Friday, October 05, 2012

"Humboldt County": a "failed" young physician finds himself off the grid on a communal marijuana farm


There is a shot of the northern California coast in “Humboldt County” that looks so pure that it seems to be a scene on another planet. The actual county is way up on the coast, the next-to-last county before the Oregon border.  The protagonist, at the end, says that it is a “place that can bring people back to life”.  I think I went through it with some other grad students on my first trip to the west coast, in 1966.

As the 2008 film “Humboldt County” by Darren Grodsky and Danny Jacobs opens, Peter (Jeremy Strong), a medical intern, is interviewing a distraught patient. We learn shortly that this was a “test” that he fails.  His own father flunks him out of medical school. 

Peter heads north, and winds up living off the grid on a farm of marijuana farmers, who live off the land in relatively stable families but who can defend themselves with guns if they have to.  He gets an early initiation in counterculture values (using the potty) and a lecture on the “Event Horizon” (and what isn’t “summer vacation”). Pretty soon the fibbies start showing up. So does Peter’s dad, who wants him back in medicine. Peter is certainly caught in the middle. They're pretty much off the grid: no internet, and lots of manual labor, but cell phones work.  This is a bit like an "intentional community" (or commune) in the woods.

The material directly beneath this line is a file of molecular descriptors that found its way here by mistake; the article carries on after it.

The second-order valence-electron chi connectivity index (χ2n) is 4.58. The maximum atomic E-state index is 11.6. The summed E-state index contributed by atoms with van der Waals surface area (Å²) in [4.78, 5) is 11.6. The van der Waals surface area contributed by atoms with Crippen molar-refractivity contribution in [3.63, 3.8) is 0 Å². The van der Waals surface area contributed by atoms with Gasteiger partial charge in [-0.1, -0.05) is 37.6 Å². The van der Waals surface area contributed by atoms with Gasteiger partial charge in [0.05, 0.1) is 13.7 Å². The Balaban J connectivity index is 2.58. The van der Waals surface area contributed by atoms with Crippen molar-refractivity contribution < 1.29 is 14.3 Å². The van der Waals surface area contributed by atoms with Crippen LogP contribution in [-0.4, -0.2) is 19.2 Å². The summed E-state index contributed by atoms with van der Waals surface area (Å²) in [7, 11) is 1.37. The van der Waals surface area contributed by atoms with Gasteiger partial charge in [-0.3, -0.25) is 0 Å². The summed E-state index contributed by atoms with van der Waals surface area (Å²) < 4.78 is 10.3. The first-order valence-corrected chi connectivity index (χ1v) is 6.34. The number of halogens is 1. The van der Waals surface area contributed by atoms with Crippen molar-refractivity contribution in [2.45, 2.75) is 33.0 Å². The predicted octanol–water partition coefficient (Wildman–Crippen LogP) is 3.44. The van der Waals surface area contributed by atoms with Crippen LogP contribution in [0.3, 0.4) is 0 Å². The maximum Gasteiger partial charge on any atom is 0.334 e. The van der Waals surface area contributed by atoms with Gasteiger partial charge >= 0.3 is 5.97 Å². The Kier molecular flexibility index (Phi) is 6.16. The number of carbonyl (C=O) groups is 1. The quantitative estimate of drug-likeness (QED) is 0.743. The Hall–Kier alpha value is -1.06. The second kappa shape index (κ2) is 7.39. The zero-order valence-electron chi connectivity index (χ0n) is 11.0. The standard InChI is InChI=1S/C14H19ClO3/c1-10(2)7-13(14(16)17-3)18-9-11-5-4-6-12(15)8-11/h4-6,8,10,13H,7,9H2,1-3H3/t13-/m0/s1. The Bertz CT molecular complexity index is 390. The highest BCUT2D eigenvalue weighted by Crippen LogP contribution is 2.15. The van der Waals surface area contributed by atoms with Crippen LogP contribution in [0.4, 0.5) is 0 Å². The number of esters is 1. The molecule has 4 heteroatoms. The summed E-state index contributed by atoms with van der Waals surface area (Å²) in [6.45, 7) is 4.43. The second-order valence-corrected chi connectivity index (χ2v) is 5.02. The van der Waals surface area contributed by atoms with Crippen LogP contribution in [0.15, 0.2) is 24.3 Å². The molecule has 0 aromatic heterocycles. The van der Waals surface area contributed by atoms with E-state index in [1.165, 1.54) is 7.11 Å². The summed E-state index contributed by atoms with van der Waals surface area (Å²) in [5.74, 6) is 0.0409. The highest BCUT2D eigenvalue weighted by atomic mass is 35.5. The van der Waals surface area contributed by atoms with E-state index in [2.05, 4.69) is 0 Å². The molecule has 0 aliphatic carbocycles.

The film really does take the libertarian position that most of the “criminality” associated with pot is create artificially by making it illegal.

Here's another great quote: "It's a foolish man who underestimates his enemies; it's a stupid man who underestimates the feds."

The official site is here


The DVD has a short “A Little Hazy: Humboldt County Revisited”.  One of their friends calls them "hobbits" even though one of the directors (Darren) is tall. 

See also “The Union” (Sept. 3, 2009).  Other films on the topic are “Grass” (1999, Ron Mann, Lionsgate) with its embeds of “Reefer Madness”, and “American Drug War: The Last White Hope” (2007. Kevim Booth, Sacred Cow, reviewed here March 6, 2008).


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